In all the chapters, the author's descriptions and discourses are rather basic, often without much elaboration, although they are still acceptable and informative. One exception occurs in chapter 7 regarding the so-called fishermen's jousting (52). Here, she devotes a single paragraph of only seven lines without mentioning the important underlying religious and mortuary significance of this sportive ritual. She would have been well served by consulting Bolshakov (“The Scene of the Boatmen Jousting in Old Kingdom Tomb Representations,” Bulletin de la Société d'Égyptologie de Genève 17  29–39) on this ritual and including it in her bibliography.
In the introduction she writes, “As the ancient Egyptians had no direct equivalents to our modern words 'game' and 'sport,' it is not possible to state with any degree of certainty which activities they themselves would have expected to find included in this book” (8). In many ways, her statement repeats an assertion first made by Touny and Wenig (Der Sport im alten Ägypten [Leipzig 1969]). Admittedly, one might argue about what properly constitutes a “direct equivalent.” However, as a specialist in Egyptian games and sports, especially within their ritualized settings, this reviewer would contest both her assertions.
Regarding the notion of “game,” the verb ḥbʿ (ḥʿb in Old Egyptian), meaning “to play,” was regularly nominalized to mean “play, playing”; for example, spell 335 in the Coffin Texts reads, “r dd ỉb.f pr.t m hrw ḥbʿ sn.<t> ḥms.t m sḥ” (in order that his heart might cause a coming forth into the day, playing senet, and sitting in a pavilion) (A. de Buck, Coffin Texts. Vol. 4, Texts of Spells 268–354. OIP 67  326e). Similarly, “ỉb. ỉ wn ḥr sšm ḥbʿ.f r. ỉ” (my heart is clever in guiding his play against me) (P. Cairo JdE 58037, col. 2, line 2; E. Pusch, Das Senet-Brettspiel im alten Ägypten. Vol. 1. Münchener Ägyptologischen Studien 38  395). Furthermore, ḥbʿ.t was a substantive, specifically meaning “game.” In first tale of Setne Khamwas (third century B.C.E.), the senet game board was described in demotic as a “game-box” (ḥ.t n ỉr ḥbʿ.t)—literally, “box for making a game” (1 Khamwas 4, 27–31; W. Erichsen, Demotische Lesestücke. Vol. 1 [Leipzig 1937] 20–1).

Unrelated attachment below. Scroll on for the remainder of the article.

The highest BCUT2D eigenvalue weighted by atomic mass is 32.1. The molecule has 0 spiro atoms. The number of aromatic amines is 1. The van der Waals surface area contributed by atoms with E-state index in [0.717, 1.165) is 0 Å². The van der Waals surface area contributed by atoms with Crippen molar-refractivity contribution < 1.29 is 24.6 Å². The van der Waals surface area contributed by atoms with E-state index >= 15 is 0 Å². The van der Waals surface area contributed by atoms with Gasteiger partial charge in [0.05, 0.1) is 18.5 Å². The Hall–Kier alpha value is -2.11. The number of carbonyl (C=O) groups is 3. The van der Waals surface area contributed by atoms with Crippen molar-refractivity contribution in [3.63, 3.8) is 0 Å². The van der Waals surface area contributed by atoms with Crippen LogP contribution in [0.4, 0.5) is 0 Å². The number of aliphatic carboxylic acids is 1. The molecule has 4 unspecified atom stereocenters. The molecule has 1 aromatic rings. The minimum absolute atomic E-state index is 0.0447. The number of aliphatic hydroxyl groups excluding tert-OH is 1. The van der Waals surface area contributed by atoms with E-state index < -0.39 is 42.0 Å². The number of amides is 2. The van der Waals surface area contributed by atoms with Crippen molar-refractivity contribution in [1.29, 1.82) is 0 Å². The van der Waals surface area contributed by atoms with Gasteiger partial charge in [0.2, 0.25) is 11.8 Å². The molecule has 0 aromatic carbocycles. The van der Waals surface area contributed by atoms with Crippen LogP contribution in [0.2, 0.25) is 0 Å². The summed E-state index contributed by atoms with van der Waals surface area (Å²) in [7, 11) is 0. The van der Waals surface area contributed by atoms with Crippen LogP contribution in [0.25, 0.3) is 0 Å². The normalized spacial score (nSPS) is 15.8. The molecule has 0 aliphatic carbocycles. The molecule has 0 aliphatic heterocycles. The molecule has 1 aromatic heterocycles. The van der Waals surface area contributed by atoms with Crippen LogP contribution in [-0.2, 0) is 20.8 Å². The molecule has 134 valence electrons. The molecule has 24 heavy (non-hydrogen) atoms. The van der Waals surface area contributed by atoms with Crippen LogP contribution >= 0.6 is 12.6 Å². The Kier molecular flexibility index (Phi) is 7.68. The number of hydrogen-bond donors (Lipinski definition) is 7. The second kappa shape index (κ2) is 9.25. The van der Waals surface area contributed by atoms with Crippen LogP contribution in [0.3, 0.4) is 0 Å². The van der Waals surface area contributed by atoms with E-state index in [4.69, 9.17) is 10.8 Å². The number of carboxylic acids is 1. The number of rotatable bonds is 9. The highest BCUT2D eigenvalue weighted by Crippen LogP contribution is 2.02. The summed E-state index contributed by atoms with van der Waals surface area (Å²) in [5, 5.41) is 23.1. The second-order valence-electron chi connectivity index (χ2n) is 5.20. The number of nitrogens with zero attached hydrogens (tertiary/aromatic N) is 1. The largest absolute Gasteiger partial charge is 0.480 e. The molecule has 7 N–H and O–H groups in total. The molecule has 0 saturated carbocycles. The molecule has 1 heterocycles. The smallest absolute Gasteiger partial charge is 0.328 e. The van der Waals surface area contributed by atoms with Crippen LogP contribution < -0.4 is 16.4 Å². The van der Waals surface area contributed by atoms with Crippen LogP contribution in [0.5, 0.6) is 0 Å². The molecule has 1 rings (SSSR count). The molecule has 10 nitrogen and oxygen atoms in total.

For the notion of “sport,” DeVries analyzed the lexicography for the word “sport” in his seminal study on Egyptian sports and recreation, “Attitudes of the Ancient Egyptians Toward Physical Recreative Activities” (Ph.D. diss., University of Chicago  157–69). He showed how Newberry, Gardiner, Griffith, and Davies had long ago recognized that the word ḥb—literally, “to catch”—conveyed the general notion of sport, especially the wide variety of sports in the marshes. Furthermore, texts are explicit that when nobility engaged in ḥb (sport), they did so as a leisure activity with the expressed purpose of “taking recreation” (sḫmḫ-ỉb) or “amusing oneself” (sḏɜy-ḥr) (DeVries  166). Indeed, the fen goddess Sekhet was so closely associated with recreational sporting activities of the marshes that scholars have regularly translated her title nb.t ḥb as “Mistress of Sport” (DeVries  157–66, esp. 157 n. 1). In related fashion, Gardiner (Egyptian Grammar. 3rd rev. ed. [London 1957] 591) recognized the substantive sḫmḫ-ỉb as including the meaning “sport” in the general sense of recreation and diversion. As for the person engaged in the sporting activity in the tomb of Djehuty at el-Bersheh, his title included wʿ wr ḥb (the greatest of sport; literally, “the sole great one of sport”), and elsewhere he was specifically termed s n ḥb (man of sport) (F.L. Griffith and P.E. Newberry, El Bersheh. Pt. 2. ASE 4 [London 1895] 23, 26 [respectively]). About this term, DeVries wrote categorically, “I do not see how the language could more accurately express the idea of the English term, 'a sportsman'” (DeVries  160).